What is SpeedIndex and How Should I Use It?

ecommerceOne of the trickiest parts of understanding how fast your website loads for users is knowing which metric to use. The natural inclination would be to measure how long it takes the entire page to load. Others would argue that you should instead look at how long before something appears visually on the page. Or should we instead focus on Time to First Byte because Google cares about it enough to factor it into your Search Engine Results Page?

I would argue that all of these metrics may have specific use cases where they reign supreme, but the most important metric that people should be caring about is also the least understood: SpeedIndex. Never heard of it? SpeedIndex was originally developed by WebPageTest.org in 2012 and has grown in use over the years but still remains a relatively obscure metric.

So what is SpeedIndex and what does it do that the other metrics don’t?

Measuring What Matters

What makes SpeedIndex special is that it attempts to measure what actually matters to you - the experience your visitor has with your site. Rather than count the seconds between two events that may correlate with a good or bad experience, SpeedIndex actually examines the the progress of how the visible page loads and derives a score for how quickly the content appeared.

To help understand why this is so important, let’s imagine two identical web pages (Page A and Page B) with the exact same full page load time of 5 seconds. Page A takes about 1 second to load the first byte, but doesn’t show any visual content on the page until around 3.5 seconds. Page A is given a SpeedIndex score of 5000. Page B loads the first byte within 150ms, and loads 90% of the visual content of the page within 1 second. The final 4 seconds are spent loading third party Javascript that doesn’t impact the users experience. Page B is given a SpeedIndex score of 1000, 5 times better than Page A. You can see from this example how little the full page load time tells you in comparison to SpeedIndex.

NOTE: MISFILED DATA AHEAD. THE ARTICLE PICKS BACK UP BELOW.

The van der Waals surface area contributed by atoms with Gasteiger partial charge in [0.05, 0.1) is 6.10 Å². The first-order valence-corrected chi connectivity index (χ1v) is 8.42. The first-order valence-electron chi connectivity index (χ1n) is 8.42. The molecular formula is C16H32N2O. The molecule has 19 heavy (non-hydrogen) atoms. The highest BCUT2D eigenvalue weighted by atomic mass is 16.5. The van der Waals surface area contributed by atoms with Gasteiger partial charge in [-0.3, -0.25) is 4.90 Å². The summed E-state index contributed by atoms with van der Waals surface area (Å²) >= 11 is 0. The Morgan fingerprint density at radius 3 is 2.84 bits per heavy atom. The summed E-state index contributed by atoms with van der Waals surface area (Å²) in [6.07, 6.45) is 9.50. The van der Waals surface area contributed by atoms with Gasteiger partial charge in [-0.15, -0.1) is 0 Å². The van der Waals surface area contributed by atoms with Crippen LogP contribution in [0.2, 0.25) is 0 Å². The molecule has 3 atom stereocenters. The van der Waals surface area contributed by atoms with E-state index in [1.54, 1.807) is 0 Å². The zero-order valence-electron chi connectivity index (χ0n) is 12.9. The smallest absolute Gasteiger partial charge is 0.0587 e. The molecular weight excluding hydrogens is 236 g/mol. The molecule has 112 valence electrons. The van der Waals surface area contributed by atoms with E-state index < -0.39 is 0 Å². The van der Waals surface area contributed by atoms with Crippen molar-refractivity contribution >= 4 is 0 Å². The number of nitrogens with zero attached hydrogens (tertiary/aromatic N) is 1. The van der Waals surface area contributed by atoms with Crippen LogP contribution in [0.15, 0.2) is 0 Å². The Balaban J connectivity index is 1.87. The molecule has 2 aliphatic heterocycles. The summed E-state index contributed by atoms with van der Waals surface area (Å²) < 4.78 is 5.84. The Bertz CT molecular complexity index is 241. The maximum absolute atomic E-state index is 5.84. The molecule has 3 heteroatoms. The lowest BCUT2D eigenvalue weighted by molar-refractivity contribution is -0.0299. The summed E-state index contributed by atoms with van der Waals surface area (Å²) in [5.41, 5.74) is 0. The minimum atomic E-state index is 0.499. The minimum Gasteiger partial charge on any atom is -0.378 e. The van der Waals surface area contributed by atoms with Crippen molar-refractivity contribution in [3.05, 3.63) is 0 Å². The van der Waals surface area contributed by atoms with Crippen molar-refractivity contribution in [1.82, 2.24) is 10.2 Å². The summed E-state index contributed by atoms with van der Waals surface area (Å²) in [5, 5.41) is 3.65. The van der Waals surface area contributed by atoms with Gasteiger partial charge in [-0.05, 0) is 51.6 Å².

A real-world example of this can be seen below: Beauty sites Julep.com and Birchbox.com both have “load times” of around 6 seconds under synthetic conditions from WebPageTest. However, Birchbox has a fully loaded time of 13.7 seconds and Julep has a fully loaded time of 9.0 seconds. In addition, Julep’s start render time is faster and their content loads more quickly. As a result, Julep’s SpeedIndex is around 6,000 while Birchbox’s is around 13,000. You can see the visual representation of these differences below. Clearly, by looking at only the “load time” shown by WebPageTest, you would not get the full picture of how these competitor sites are performing.

Calculating SpeedIndex

Unlike most metrics, SpeedIndex isn’t simply a timing measurement between the initiation and completion of a process. It instead measures how long it takes to reach visual completeness of the page by analyzing a film strip of the page load. This sounds complicated because it is! A more in depth explanation of how SpeedIndex is calculated is covered at WebPageTest.org but we will walk through the basics here.

SpeedIndex is measured by taking snapshots of the page while loading, and identifying how complete the visual content on the page is for each snapshot. For example, 0% would be recorded for a blank screen and 100% for a complete page above the fold. Once a score for each snapshot is taken, the following formula is calculated:

(time between snapshots)*(1 – visual complete % / 100)

This calculation would be repeated until the page is finished loading. For a page that loads in 3 seconds with 500ms intervals between snapshots, the resulting data could look something like this:

500 * ((1-0)/100) = 500
500 * ((1-0)/100) = 500
500 * ((1-.25)/100) = 375
500 * ((1-.60)/100) = 200
500 * ((1-.75)/100) = 125
500 * ((1-1)/100) = 0

To arrive at the final SpeedIndex score, you would add up the scores for each snapshot:

500 + 500 + 375 + 200 + 125 + 0 = 1700

By breaking down how the score is calculated, you can see that by completing more of the page earlier during the loading process, your resulting SpeedIndex score will be lower. That’s why site owners should optimize to lower their SpeedIndex scores as much as possible.

It’s also important to not think of SpeedIndex in terms of time. While the time it takes to load the visual content of a page is a crucial element in deriving a score, SpeedIndex is more abstract and should be used within a context of optimizing your site for a better user experience.